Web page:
Inside Cogent's Decision to Block Access to a Large Part of Russia's Internet

Cogent Communications CEO Dave Schaeffer realized he had enormous difficulties even before Russia attacked Ukraine on February 24.

According to Schaeffer’s firm, Russia’s military intelligence has used the internet to execute cyber-attacks, which maintains a large portion of the internet backbone and sells access to it. In addition, the business discovered that some assaults had passed via Cogent’s network.

He was now concerned about more significant assaults on Ukraine, the United States, and the internet as a whole. Moreover, he was worried that Cogent’s network would be used as a conduit for the assaults. So, after many days of deliberation, Schaeffer reached a decision: on March 4, Cogent will cut off Russian clients’ access to the outside internet.

“My biggest worry was that our network may be corrupted and utilized for harmful reasons,” Schaeffer said in an interview.

Cogent’s decision was a watershed moment for the networking sector, which prides itself on its services’ breadth, speed, and dependability. It was especially critical because Cogent is a behemoth, handling about a fifth of all internet traffic. It has a 100,000-mile fiber-optic cable network that connects 51 nations. In addition, the company’s services connect Russia’s carriers to more than 7,500 additional networks run by internet service providers, colleges, governments, and businesses.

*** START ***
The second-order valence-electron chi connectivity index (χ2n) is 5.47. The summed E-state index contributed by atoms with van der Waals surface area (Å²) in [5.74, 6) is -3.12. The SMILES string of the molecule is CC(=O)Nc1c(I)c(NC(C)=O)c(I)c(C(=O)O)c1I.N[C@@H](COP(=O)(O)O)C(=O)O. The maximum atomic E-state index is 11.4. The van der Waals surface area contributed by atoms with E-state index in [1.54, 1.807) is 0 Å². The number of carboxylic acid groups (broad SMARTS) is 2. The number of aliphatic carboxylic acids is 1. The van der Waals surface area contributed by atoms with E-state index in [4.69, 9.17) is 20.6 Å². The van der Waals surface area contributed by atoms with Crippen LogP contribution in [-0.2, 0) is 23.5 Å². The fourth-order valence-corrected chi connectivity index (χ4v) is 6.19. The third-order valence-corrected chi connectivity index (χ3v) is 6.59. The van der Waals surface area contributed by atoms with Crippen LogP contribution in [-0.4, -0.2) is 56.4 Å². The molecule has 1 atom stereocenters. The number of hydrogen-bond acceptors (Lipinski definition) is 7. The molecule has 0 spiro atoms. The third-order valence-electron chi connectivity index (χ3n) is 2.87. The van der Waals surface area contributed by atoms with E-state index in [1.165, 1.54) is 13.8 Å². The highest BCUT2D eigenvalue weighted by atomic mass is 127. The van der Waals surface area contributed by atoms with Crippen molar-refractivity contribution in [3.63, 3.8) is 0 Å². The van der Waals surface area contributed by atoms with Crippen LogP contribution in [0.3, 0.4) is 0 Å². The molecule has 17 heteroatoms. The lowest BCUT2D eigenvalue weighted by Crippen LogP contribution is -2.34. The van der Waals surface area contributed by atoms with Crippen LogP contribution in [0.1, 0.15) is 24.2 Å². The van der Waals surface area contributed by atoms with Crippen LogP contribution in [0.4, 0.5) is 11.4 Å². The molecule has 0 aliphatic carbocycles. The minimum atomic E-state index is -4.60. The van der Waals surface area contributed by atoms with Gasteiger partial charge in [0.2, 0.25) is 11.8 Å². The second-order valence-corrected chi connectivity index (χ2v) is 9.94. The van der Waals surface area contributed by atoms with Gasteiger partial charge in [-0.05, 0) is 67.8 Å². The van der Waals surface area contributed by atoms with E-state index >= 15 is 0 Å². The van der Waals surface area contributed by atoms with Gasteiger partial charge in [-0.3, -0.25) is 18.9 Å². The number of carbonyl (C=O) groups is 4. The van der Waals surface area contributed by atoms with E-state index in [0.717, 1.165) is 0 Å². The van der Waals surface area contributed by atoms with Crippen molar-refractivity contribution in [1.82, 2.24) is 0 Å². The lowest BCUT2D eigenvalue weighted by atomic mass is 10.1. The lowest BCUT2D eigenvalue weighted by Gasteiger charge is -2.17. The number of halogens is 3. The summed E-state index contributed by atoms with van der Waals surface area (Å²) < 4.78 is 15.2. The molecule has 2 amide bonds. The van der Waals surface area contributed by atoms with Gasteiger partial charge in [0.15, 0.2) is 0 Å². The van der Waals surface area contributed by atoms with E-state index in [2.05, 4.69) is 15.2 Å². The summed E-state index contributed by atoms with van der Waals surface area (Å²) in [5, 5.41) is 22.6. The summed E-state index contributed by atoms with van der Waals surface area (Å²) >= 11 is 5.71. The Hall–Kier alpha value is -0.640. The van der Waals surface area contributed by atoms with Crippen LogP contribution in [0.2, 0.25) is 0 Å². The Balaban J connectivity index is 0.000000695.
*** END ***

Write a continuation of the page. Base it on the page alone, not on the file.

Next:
Unplugging Russia is a watershed moment in internet history. In general, the internet has infiltrated our life, allowing us to check the weather in Bangkok or hire a car in Corsica. Isolating Russia, which is being imposed on it and imposed on itself, increases the possibility of the global internet fragmenting into a “splinternet” of geographically diverse networks. So far, material filtering through China’s Great Firewall is the most significant move away from the global internet that a sizable country has made.

The action of Cogent isn’t the only thing limiting Russia’s internet presence. A slew of Western corporations has made it harder for Russians to access their services. Russian publishers, for example, have had their ad money cut off by YouTube. Apple and Microsoft ceased product sales, and Adobe’s cloud-based services for creative professionals and advertising were taken down. Lumen Technologies, another multinational network provider, shut down its operations in Russia a few days after Cogent.

Russia has also made steps to limit access to the internet for its population:

  1. The authorities shut down Facebook, which may have allowed Russians to hear perspectives other than those expressed in state-run media on the invasion.
  2. On March 14, it intends to turn off Instagram.
  3. Following Russia’s decision to restrict the service, Twitter embraced the censorship-eluding Tor technology.

Nonetheless, Cogent’s decision to cease service in Russia is one of the most significant. Schaeffer admits that Cogent’s activity reduced network bandwidth to the point that ordinary Russians could not view films from outside the nation. However, he claims that boosting world security was a higher priority.